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Abruzzo, Strong and Gentile

Anne Robichaud

I called my first article on Abruzzo on my website "Abruzzo, Forte e Gentile." This extraordinary mountainous region in the heart of Italy, recently flagellated by a devastating earthquake remains "strong and gentle." Over three thousand persons gathered around the 207 coffins yesterday at the outdoor funeral in L'Aquila, expressing their sorrow with dignity, silently. A people strong and gentle.

As tribute to them, I'll now finish the article I had sketched out last fall on our visit to Abruzzo.

The Rocca di Calascio fortress mentioned in the article still stands, a symbol of an Abruzzo that remains strong and stalwart.

2008

My husband, Pino, now and again asks, "When can we go back to Abruzzo?"

Our Roman friend, Silvana, has a tiny apartment in the medieval town of Tagliacozzo in the Abruzzo mountains. We've spent many a happy weekend there with Silvana and her husband Mauro and Silvana's invitation to meet them there last October brought an immediate "Si!" from Pino.

Tagliacozzo (population about 6,000) hangs on to the limestone cliffs, back-dropping it and the medieval houses climb the rocky face of the mountain. Pastel-colored Renaissance palaces and graceful loggias surround the main square, Piazza Obelisco, pulse of the town and one of Abruzzo's most elegant piazzas. The fountain in the center is the town gathering place where the older men sit, surveying those strolling the piazza and resolving the world's issues in their animated conversations. Some, Pino, for one, like to sit on the fountain border, reading the morning paper after an espresso at one of the cafès.

After a short morning stroll in Tagliacozzo, we set out to explore together Santo Stefano in Sessanzio, a medieval village once the home of shepherds, hanging on a rocky outcrop as do so many of the Abruzzo mountain towns and still characterized by the labyrinthine covered medieval alleyways. In the Middle Ages, overseeing positions on mountain peaks assured surveillance of the valleys below and narrow, curvy streets discouraged the easy passage of intruding enemies.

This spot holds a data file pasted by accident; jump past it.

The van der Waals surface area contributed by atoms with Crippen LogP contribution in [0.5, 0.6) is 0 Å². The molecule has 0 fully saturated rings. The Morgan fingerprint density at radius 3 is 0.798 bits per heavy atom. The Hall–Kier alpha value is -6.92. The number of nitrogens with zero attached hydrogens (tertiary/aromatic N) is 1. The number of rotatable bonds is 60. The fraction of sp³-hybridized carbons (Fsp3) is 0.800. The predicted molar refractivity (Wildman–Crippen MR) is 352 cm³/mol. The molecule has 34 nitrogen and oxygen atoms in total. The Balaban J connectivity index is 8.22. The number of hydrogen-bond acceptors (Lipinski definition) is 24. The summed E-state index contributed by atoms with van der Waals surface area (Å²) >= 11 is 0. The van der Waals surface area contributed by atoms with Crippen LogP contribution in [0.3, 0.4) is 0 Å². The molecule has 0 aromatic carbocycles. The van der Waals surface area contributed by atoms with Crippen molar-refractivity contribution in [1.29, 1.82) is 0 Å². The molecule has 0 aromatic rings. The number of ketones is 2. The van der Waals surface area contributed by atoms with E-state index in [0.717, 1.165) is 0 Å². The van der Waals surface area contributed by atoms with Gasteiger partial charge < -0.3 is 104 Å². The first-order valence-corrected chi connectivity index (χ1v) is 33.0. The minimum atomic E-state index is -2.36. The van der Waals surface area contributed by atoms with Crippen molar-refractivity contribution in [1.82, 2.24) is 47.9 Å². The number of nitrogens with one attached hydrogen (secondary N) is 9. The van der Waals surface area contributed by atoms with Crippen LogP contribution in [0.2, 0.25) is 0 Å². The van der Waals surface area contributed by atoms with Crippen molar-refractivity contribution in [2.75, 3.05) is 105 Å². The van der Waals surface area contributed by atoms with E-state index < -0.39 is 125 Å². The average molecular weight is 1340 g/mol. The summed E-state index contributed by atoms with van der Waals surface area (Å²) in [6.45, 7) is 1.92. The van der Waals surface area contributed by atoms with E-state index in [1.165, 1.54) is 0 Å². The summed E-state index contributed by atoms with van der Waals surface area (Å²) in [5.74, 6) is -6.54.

Covered medieval alleyways of Santo Stefano di Sessanzio

Covered medieval alleyways of Santo Stefano di Sessanzio

Before we wandered the winding covered alleyways of Santo Stefano, we stopped for lunch at the Osteria del Cavaliere near the entrance to the village and not far from the imposing fifteenth-century guard tower built by the Medici. We arrived there at noon, a bit earlier than the usual Italian lunchtime. Luca, son of Rosa, the cook, was putting the final touches on the tables and talking with a visitor who had just booked the last available table in this small, cozy restaurant. Silvana had read about this place in food reviews and when she told Luca, he moved out a table from a corner to make space for us. He advised us, though, to eat on the early side before the restaurant filled up (we were glad we did!).

Before we ate, Luca took me into the kitchen to meet his mother Rosa who was making a typical Abruzzo fried bread with another relative. They proudly showed me the freshly-made homemade ravioloni ("big ravioli") stuffed with fresh sheep's milk ricotta and finely chopped parsley. You never know what will be for lunch at the Osteria: the menu varies depending on the fresh foods available at the morning market and what their own garden and the surrounding fields offer.

Our inexpensive and buonissimo lunch started with an assorted antipasto platter of local sheep's milk cheeses, bruschetta drizzled with the family's olive oil, a selection of prosciutto and that spicy salami, typical of Abruzzo. An Abruzzese soup made with chestnuts and chickpeas accompanied. For our "first" course, Pino and Silvana ordered Rosa's lentil soup (starring the organic lentils from their own farm) and Mauro and I reveled in the ravioloni.